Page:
A 16-year-old suspect accused of shooting a 15-year-old to death Friday night in Mountain View claimed that a gang-related dispute led to the deadly encounter, according to charging documents.

Luimariamofoa Polu is charged with first-degree murder in the North Bliss Street slaying, according to charging documents released by prosecutors Saturday afternoon after his arraignment in Anchorage Jail Court. Another defendant, 19-year-old Michael Marquez, faces a charge of fourth-degree assault in the case; both Marquez and Polu face an additional count of evidence tampering.

Officers responded at about 6:30 p.m. to reports of the shooting on the 500 block of North Bliss, prosecutors said in a charging document outlining the case. The victim, identified Saturday night as Reynaldo Khotesohvan, died at the scene just hours after a nearby but unrelated shooting claimed the life of 31-year-old Brittany Sparks.

“The witnesses told police that one young man – associated with a group emerging from a house on the 500 block of North Bliss – produced a handgun and shot one of the young Asian men in the opposing group on the street,” prosecutors wrote. “The witnesses did not describe the victim or his companions as being armed in any way.”

As police were at the scene, Marquez approached one of the APD detectives investigating the case and asked to speak with him. He allegedly told police that the shooter’s getaway vehicle, which had been driven by his girlfriend, was at his apartment building in Government Hill.

“At the station, Marquez explained that his friend [Polu] had been at the North Bliss house, on an exterior stairway and landing area, and had verbally confronted a group of ‘Asian kids’ as they walked past the house on the street,” prosecutors wrote. “Marquez described how [Polu] and the victim were the primary people taunting each other.”

Although Marquez said the encounter had escalated to a fistfight before the shooting, prosecutors said, he falsely claimed not to have seen the shooting – and that nobody at the scene had been armed.

A surveillance video from a nearby home, however, showed Marquez personally starting the fight with the passing group.

“The video shows Marquez punching two of the Asian boys,” prosecutors wrote. “At one point, a young man in a red shirt approached from Marquez’ rear, with his arm extended and apparently pointing a handgun with his right hand. It is at this point or shortly thereafter that police believe the fatal shots were fired by this man in the red shirt.”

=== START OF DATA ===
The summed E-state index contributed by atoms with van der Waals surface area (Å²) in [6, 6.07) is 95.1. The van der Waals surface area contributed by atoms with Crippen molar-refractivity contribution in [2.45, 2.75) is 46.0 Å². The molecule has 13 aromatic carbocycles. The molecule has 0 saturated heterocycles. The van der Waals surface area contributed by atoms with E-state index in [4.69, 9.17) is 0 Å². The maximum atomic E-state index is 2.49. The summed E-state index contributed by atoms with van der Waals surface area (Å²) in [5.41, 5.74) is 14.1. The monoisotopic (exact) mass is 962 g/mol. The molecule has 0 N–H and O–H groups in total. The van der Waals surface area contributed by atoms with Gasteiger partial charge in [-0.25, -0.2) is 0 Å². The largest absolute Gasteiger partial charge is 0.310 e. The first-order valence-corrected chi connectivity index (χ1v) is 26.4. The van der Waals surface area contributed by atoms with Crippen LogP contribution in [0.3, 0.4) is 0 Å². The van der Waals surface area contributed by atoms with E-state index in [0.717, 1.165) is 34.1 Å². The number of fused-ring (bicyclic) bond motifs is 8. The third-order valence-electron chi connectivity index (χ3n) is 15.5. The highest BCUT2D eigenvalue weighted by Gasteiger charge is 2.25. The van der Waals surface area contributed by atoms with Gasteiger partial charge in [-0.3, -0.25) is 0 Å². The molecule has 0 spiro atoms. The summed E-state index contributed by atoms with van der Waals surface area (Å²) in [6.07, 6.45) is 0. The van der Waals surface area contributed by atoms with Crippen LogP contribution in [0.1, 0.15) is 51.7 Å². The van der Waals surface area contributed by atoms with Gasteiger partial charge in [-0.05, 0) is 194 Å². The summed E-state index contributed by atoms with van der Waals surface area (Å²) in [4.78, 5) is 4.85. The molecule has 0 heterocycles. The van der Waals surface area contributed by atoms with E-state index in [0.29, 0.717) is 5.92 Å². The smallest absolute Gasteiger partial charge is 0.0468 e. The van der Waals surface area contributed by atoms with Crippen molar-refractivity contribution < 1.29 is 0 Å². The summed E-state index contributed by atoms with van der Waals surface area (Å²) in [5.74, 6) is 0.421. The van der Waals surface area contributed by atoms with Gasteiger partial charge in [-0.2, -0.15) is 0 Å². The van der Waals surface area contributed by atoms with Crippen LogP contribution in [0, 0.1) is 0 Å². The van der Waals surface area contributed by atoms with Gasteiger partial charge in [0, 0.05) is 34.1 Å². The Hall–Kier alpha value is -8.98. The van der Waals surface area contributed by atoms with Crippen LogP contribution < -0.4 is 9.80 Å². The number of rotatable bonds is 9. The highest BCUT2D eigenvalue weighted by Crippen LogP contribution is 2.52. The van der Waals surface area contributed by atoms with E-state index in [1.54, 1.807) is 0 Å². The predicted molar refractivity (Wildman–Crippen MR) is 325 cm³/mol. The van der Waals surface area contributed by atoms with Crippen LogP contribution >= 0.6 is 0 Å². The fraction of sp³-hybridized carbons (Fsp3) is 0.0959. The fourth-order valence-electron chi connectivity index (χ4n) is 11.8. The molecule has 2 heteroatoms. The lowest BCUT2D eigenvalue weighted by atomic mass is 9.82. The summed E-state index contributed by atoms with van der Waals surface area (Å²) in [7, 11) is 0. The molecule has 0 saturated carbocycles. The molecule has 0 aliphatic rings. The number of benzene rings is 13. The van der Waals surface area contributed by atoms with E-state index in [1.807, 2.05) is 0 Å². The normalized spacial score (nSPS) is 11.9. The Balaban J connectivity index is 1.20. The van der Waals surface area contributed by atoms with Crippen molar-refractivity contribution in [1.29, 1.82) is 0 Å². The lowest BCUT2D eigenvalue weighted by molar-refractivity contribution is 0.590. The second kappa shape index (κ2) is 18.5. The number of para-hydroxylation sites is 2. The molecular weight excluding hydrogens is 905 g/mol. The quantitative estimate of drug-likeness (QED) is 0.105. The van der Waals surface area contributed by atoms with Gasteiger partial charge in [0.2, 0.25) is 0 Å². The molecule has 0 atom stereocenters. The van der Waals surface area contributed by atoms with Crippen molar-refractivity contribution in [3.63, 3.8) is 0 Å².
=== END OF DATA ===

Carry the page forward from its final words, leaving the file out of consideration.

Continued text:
Soon afterward, the video showed the shooter and Marquez fleeing, with Marquez taking the murder weapon.

Although Marquez insisted he didn’t know anybody in the group, prosecutors said he told them the gun was in his apartment building’s laundry area; officers found a .45-caliber semi-automatic handgun and some ammunition there. Officers also found the shirt seen in the surveillance video in Marquez’s apartment.

After Polu’s arrest, he agreed to discuss what happened with officers. At police headquarters, prosecutors said, he “in essence admitted his role as the shooter and attributed the shooting to gang conflict.” He cited the ongoing rivalry between the national Crips and Bloods gangs, which has been mentioned in the Palmer murder trial of Erick Almandinger as well as a 2016 Anchorage kidnapping, and has helped fuel a rise in gang-related Anchorage graffiti.

“[Polu] explained that he was a Blood and claimed that he believed the victim – whose name he did not know – was a Crip,” prosecutors wrote, noting the red shirt seen in the video and its link to red Crip gang colors. “[Polu] explained that he had never seen the victim until that day. He claimed that (the) victim disrespected him on the street.”

At that point, Polu allegedly told police, he went back into the home and retrieved the gun used in the shooting.

“[Polu] admitted to shooting the victim several times,” prosecutors wrote. “He also admitted to changing clothes and leaving the red shirt in the Government Hill apartment where police found it early [Saturday] morning.”

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